The World Health Organization (WHO) reports that of the 216 million cases of malaria around the world in 2016, about 445,000 ended in death. The disease is caused by plasmodia, microscopic parasites that victimize blood cells.
The parasites are transmitted by the bite of Anopheles mosquitoes, which pick up the microorganism from infected carriers they have previously bitten. Like other blood-transmitted diseases, malaria can be passed on through blood transfusions, organ transplants, and sharing needles and syringes. An infant can also inherit the disease from an infected mother in a case called congenital malaria.
There are four known parasites responsible for causing the condition. Among them, Plasmodium falciparum is the deadliest, causing around 90 percent of deaths.
P. vivax is known as the “benign” malaria not because its infection results in fewer deaths, but because it causes little to no symptoms. Blood tests on its hosts also detect low parasite numbers. Scientists now know why. (Related: Drug-resistant Malaria? Medication has failed for the first time.)
When malaria-causing parasites enter the human body, they proceed to the liver where they mature. After several days, they enter the bloodstream and infect red blood cells, inside which they multiply. They kill the cell by bursting it open and then look for other cells to attack. It is this savage cycle that causes the symptoms attributed to malaria.
In the case of P. vivax, the researchers believe that the parasites form a reservoir inside the bone marrow where even current blood tests cannot detect them. This explains why very few parasites are usually found in the blood.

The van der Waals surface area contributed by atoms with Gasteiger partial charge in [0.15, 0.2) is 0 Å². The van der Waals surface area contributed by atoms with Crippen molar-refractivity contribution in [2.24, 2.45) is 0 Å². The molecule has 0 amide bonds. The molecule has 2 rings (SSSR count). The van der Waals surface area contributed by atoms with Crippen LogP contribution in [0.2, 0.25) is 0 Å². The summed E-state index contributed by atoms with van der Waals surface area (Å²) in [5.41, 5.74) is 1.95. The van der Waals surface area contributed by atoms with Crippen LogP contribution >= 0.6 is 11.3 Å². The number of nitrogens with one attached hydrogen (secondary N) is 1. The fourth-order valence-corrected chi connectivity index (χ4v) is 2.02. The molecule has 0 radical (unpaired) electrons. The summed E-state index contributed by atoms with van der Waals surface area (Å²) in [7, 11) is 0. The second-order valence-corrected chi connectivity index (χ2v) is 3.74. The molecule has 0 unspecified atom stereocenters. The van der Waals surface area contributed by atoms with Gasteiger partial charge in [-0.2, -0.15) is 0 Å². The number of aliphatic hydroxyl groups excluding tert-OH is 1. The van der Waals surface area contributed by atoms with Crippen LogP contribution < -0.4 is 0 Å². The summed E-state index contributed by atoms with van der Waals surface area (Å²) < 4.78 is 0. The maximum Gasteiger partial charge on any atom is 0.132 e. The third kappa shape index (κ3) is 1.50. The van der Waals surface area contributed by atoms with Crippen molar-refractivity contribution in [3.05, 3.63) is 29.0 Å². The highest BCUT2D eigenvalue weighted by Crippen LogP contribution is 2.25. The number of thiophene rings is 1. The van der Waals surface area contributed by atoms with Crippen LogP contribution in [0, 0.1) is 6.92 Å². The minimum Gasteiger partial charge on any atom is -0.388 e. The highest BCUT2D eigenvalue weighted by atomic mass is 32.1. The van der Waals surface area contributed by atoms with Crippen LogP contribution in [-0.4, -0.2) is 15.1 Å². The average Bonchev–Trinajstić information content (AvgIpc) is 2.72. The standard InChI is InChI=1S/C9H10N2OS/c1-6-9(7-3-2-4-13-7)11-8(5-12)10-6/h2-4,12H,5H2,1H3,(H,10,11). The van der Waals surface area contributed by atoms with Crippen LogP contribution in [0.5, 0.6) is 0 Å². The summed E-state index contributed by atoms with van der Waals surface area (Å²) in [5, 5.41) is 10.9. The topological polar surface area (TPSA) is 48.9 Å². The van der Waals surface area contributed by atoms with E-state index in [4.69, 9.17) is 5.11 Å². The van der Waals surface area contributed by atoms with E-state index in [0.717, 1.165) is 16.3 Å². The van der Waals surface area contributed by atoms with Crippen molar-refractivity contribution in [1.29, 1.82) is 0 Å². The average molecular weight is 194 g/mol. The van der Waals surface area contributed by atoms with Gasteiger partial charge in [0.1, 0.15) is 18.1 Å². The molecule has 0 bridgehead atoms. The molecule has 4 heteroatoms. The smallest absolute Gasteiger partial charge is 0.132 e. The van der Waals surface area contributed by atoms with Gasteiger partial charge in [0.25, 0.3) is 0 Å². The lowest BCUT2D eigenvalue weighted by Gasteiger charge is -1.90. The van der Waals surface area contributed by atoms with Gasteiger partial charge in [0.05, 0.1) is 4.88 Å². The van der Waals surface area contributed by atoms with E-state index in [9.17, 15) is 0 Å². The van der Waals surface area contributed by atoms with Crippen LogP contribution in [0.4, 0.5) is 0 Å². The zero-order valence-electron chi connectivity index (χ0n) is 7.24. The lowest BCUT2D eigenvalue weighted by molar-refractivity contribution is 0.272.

"We suspected there was a parasite reservoir somewhere in the body, and nobody had found it yet," said senior author Matthias Marti, professor at the Harvard T.H. Chan School of Public Health and the University of Glasgow's Institute of Infection, Immunity & Inflammation.
Suspicions of the reservoir being in the bone marrow arose after observations that P. vivax often targeted young blood cells. The bone marrow is responsible for the production of blood cells.
To confirm their hypothesis, the researchers analyzed P. vivax's transcriptome to identify the blood-borne proteins that act as markers corresponding to every stage of the microbe's life cycle. They then searched for these markers in blood samples from infected patients.
They discovered that the blood samples did not represent a large portion of the parasites' life stages. This meant that these stages occurred and accumulated in another area of the body.
The team then studied infected tissues from 13 non-human primate sources (malaria can also infect apes). These tissues included subcutaneous fat, brain, intestine, liver, lung, and bone marrow. The first three yielded few to no parasites, but an examination of the last three revealed antibody reactions to all stages of P. vivax's life cycle.
Examination of the liver and bone marrow also located parasites outside of blood vessels. The scientists estimated that these two organs alone represented 30 percent of the animals' parasite burden or the total number of parasites. Further studies are being conducted on how malaria develops inside the bone marrow.
The study's findings are crucial to the development of blood tests that are more capable of finding hidden agents of malaria and other diseases.
"The study opens up a new area of investigation," Marti said.
Learn more about malaria and other parasite-related diseases at Outbreak.news.